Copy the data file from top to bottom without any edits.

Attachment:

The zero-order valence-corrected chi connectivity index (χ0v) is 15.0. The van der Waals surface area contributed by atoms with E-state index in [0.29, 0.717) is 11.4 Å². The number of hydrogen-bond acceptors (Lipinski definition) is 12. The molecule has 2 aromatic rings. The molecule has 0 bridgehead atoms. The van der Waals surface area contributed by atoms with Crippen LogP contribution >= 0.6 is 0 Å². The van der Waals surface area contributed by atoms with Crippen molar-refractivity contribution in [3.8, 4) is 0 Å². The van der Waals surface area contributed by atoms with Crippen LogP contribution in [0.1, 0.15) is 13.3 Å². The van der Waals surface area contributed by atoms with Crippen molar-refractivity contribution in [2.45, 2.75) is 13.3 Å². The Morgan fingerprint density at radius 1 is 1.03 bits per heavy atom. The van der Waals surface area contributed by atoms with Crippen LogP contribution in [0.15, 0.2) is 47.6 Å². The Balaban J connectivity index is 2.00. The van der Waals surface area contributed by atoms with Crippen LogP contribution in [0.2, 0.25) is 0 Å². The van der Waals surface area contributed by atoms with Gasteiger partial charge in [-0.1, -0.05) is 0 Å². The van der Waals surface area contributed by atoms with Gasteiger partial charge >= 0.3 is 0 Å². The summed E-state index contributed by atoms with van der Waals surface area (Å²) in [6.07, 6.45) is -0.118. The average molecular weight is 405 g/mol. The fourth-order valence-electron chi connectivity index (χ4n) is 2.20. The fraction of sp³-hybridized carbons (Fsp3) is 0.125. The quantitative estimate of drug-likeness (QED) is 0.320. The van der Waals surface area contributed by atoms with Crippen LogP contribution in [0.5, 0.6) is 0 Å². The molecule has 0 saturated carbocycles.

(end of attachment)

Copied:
The zero-order valence-corrected chi connectivity index (χ0v) is 15.0. The van der Waals surface area contributed by atoms with E-state index in [0.29, 0.717) is 11.4 Å². The number of hydrogen-bond acceptors (Lipinski definition) is 12. The molecule has 2 aromatic rings. The molecule has 0 bridgehead atoms. The van der Waals surface area contributed by atoms with Crippen LogP contribution >= 0.6 is 0 Å². The van der Waals surface area contributed by atoms with Crippen molar-refractivity contribution in [3.8, 4) is 0 Å². The van der Waals surface area contributed by atoms with Crippen LogP contribution in [0.1, 0.15) is 13.3 Å². The van der Waals surface area contributed by atoms with Crippen molar-refractivity contribution in [2.45, 2.75) is 13.3 Å². The Morgan fingerprint density at radius 1 is 1.03 bits per heavy atom. The van der Waals surface area contributed by atoms with Crippen LogP contribution in [0.15, 0.2) is 47.6 Å². The Balaban J connectivity index is 2.00. The van der Waals surface area contributed by atoms with Crippen LogP contribution in [0.2, 0.25) is 0 Å². The van der Waals surface area contributed by atoms with Gasteiger partial charge in [-0.1, -0.05) is 0 Å². The van der Waals surface area contributed by atoms with Gasteiger partial charge >= 0.3 is 0 Å². The summed E-state index contributed by atoms with van der Waals surface area (Å²) in [6.07, 6.45) is -0.118. The average molecular weight is 405 g/mol. The fourth-order valence-electron chi connectivity index (χ4n) is 2.20. The fraction of sp³-hybridized carbons (Fsp3) is 0.125. The quantitative estimate of drug-likeness (QED) is 0.320. The van der Waals surface area contributed by atoms with Crippen LogP contribution in [0.5, 0.6) is 0 Å². The molecule has 0 saturated carbocycles.